Wednesday, June 6, 2018

Love for sale: Ovid's love doctor


Aeacidae Chironego sum praeceptor Amoris 
As Chiron to that son of Aeacus, I am the tutor of Love* (AA 1.17)

From the start, the Tutor of the Ars Amatoria has used car salesman written all over him. This praeceptor - not to be confused with Ovid -- declares his mastery, promises the reader success in the ways of love, then proceeds to deliver "wisdom" so tenuous, trivial, inconsistent and derelict that even the dullest of pupils would have second thoughts about further lessons.

Book 1 ends with the praeceptor pulling into port:
Pars superat coeptipars est exhausta laboris.     Hic teneat nostras ancora iacta rates. 
Part of the task I've undertaken is done, part remains;
here let the anchor be cast and hold my ship.
Our Chiron wannabe, who began by claiming expertise in the arts of Love on a par with Tithys' command of the Argo, here drops anchor. While translators tend to translate rates as "boat" or "ship," it might be closer to "raft." The Tutor's epic persona, and all his appointments, are looking a bit shopworn and degraded at this point.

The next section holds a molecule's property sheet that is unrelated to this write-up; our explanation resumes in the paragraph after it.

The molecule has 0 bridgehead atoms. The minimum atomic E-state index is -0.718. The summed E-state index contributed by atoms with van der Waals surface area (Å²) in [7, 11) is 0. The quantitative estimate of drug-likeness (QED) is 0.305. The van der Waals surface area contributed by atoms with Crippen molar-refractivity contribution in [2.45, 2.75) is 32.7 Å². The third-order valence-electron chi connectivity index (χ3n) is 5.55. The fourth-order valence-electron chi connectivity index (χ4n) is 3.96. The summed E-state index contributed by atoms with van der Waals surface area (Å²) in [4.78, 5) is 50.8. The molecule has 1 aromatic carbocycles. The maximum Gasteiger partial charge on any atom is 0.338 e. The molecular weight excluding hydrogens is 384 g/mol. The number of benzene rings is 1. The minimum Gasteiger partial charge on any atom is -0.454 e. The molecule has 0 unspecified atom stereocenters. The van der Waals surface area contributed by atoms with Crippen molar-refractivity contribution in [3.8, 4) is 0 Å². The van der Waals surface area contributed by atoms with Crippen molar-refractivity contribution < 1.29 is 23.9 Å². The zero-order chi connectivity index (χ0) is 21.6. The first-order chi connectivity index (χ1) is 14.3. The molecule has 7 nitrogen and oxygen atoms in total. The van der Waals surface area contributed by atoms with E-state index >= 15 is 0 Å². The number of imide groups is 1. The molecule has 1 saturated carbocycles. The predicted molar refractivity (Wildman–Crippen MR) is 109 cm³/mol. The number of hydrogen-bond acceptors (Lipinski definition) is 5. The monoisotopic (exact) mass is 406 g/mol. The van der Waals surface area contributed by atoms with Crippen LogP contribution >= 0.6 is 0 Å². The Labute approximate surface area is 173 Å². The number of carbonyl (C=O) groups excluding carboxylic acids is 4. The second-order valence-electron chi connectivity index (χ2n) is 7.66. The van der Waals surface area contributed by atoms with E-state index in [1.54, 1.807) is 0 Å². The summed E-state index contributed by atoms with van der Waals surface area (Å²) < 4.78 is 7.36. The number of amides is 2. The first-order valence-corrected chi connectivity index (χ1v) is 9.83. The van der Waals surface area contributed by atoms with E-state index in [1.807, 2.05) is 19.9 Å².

Part of the joy of reading Ovid is in getting a feeling for what he's up to. In the Ars, his persona proudly vaunts his ability to dare verba. 
Pauperibus vates ego sumquia pauper amavi;     Cum dare non possem muneraverba dabam. 
I'm a prophet for paupers, because I loved as a pauper;     since I wasn't able to give gifts, I gave words.
As translator Julia Dyson Hejduk notes, dare verba was an idiom signifying "to trick." In the service of Love, all is fair, and all moves from the magical dazzle of empty words, signifiers, promises, cheap talk.

What is Ovid on about here, dabbling in the nature of love and language, faith and folly, myth and streetsmarts mingling in the Tutor's endless gab? Indeed one work that seems most like the Ars is Erasmus's Praise of Folly. In both, the inspiring divinity is both all powerful and all silly, all the time.

There's also the roaming eye of the flaneur, prowling and probing the high and hidden places of the city; there's the gaze of the social order, the ploys of the hunter, the threadbare experience -- usus -- of the one who spills the secrets of Amor and Roma with a saucy air.

There's nothing for it but to dive into the Tutor's wordstream -- to play the reader -- and target -- of his ploys.

*Translations are from The Offense of Love, Julia Dyson Hejduk, whose fidelity to the texts of the Ars, the Remedia Amoris, and Tristia is virtually line by line, and whose notes are invaluable for us grateful modern clods.




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